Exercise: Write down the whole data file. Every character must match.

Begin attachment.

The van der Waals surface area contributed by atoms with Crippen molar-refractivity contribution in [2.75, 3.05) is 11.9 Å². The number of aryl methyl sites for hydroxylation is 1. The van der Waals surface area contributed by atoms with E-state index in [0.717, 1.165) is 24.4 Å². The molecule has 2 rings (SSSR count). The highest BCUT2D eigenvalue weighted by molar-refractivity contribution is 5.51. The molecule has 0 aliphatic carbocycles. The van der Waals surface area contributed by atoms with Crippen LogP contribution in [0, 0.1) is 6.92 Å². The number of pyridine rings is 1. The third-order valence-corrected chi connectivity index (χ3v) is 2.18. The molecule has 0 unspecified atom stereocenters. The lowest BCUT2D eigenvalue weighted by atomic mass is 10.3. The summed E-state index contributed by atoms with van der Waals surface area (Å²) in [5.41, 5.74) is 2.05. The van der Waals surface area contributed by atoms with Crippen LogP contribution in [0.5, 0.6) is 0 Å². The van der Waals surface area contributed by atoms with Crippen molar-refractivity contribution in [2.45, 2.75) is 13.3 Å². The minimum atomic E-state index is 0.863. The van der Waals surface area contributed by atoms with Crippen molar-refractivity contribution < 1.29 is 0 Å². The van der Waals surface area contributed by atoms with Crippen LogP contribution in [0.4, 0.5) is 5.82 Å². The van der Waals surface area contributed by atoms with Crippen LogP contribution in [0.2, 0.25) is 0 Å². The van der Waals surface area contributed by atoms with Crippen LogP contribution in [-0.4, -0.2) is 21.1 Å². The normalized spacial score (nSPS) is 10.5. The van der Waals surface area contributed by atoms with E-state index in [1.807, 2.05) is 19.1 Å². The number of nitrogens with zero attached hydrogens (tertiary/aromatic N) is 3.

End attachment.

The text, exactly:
The van der Waals surface area contributed by atoms with Crippen molar-refractivity contribution in [2.75, 3.05) is 11.9 Å². The number of aryl methyl sites for hydroxylation is 1. The van der Waals surface area contributed by atoms with E-state index in [0.717, 1.165) is 24.4 Å². The molecule has 2 rings (SSSR count). The highest BCUT2D eigenvalue weighted by molar-refractivity contribution is 5.51. The molecule has 0 aliphatic carbocycles. The van der Waals surface area contributed by atoms with Crippen LogP contribution in [0, 0.1) is 6.92 Å². The number of pyridine rings is 1. The third-order valence-corrected chi connectivity index (χ3v) is 2.18. The molecule has 0 unspecified atom stereocenters. The lowest BCUT2D eigenvalue weighted by atomic mass is 10.3. The summed E-state index contributed by atoms with van der Waals surface area (Å²) in [5.41, 5.74) is 2.05. The van der Waals surface area contributed by atoms with Crippen LogP contribution in [0.5, 0.6) is 0 Å². The van der Waals surface area contributed by atoms with Crippen molar-refractivity contribution in [2.45, 2.75) is 13.3 Å². The minimum atomic E-state index is 0.863. The van der Waals surface area contributed by atoms with Crippen molar-refractivity contribution < 1.29 is 0 Å². The van der Waals surface area contributed by atoms with Crippen LogP contribution in [0.4, 0.5) is 5.82 Å². The van der Waals surface area contributed by atoms with Crippen LogP contribution in [0.2, 0.25) is 0 Å². The van der Waals surface area contributed by atoms with Crippen LogP contribution in [-0.4, -0.2) is 21.1 Å². The normalized spacial score (nSPS) is 10.5. The van der Waals surface area contributed by atoms with E-state index in [1.807, 2.05) is 19.1 Å². The number of nitrogens with zero attached hydrogens (tertiary/aromatic N) is 3.